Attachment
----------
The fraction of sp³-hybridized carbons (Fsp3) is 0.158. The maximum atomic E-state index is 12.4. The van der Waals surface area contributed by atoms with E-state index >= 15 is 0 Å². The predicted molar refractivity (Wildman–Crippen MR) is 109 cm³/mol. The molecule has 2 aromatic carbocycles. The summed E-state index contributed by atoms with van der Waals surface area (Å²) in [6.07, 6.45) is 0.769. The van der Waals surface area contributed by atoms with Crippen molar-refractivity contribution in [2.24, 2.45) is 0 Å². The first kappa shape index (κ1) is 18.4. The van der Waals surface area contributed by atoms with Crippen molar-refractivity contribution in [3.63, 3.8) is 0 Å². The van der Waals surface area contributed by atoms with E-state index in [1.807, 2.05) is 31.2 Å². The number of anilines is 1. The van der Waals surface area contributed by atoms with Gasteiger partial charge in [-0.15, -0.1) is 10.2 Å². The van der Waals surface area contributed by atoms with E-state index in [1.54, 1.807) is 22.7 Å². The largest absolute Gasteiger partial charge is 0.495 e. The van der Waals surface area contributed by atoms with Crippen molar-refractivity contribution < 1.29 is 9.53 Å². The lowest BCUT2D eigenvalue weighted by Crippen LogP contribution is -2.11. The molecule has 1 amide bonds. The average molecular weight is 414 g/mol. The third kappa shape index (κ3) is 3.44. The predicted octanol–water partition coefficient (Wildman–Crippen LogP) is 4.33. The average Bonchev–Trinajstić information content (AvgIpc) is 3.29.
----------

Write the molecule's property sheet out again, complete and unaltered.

The fraction of sp³-hybridized carbons (Fsp3) is 0.158. The maximum atomic E-state index is 12.4. The van der Waals surface area contributed by atoms with E-state index >= 15 is 0 Å². The predicted molar refractivity (Wildman–Crippen MR) is 109 cm³/mol. The molecule has 2 aromatic carbocycles. The summed E-state index contributed by atoms with van der Waals surface area (Å²) in [6.07, 6.45) is 0.769. The van der Waals surface area contributed by atoms with Crippen molar-refractivity contribution in [2.24, 2.45) is 0 Å². The first kappa shape index (κ1) is 18.4. The van der Waals surface area contributed by atoms with Crippen molar-refractivity contribution in [3.63, 3.8) is 0 Å². The van der Waals surface area contributed by atoms with E-state index in [1.807, 2.05) is 31.2 Å². The number of anilines is 1. The van der Waals surface area contributed by atoms with Gasteiger partial charge in [-0.15, -0.1) is 10.2 Å². The van der Waals surface area contributed by atoms with E-state index in [1.54, 1.807) is 22.7 Å². The largest absolute Gasteiger partial charge is 0.495 e. The van der Waals surface area contributed by atoms with Crippen molar-refractivity contribution < 1.29 is 9.53 Å². The lowest BCUT2D eigenvalue weighted by Crippen LogP contribution is -2.11. The molecule has 1 amide bonds. The average molecular weight is 414 g/mol. The third kappa shape index (κ3) is 3.44. The predicted octanol–water partition coefficient (Wildman–Crippen LogP) is 4.33. The average Bonchev–Trinajstić information content (AvgIpc) is 3.29.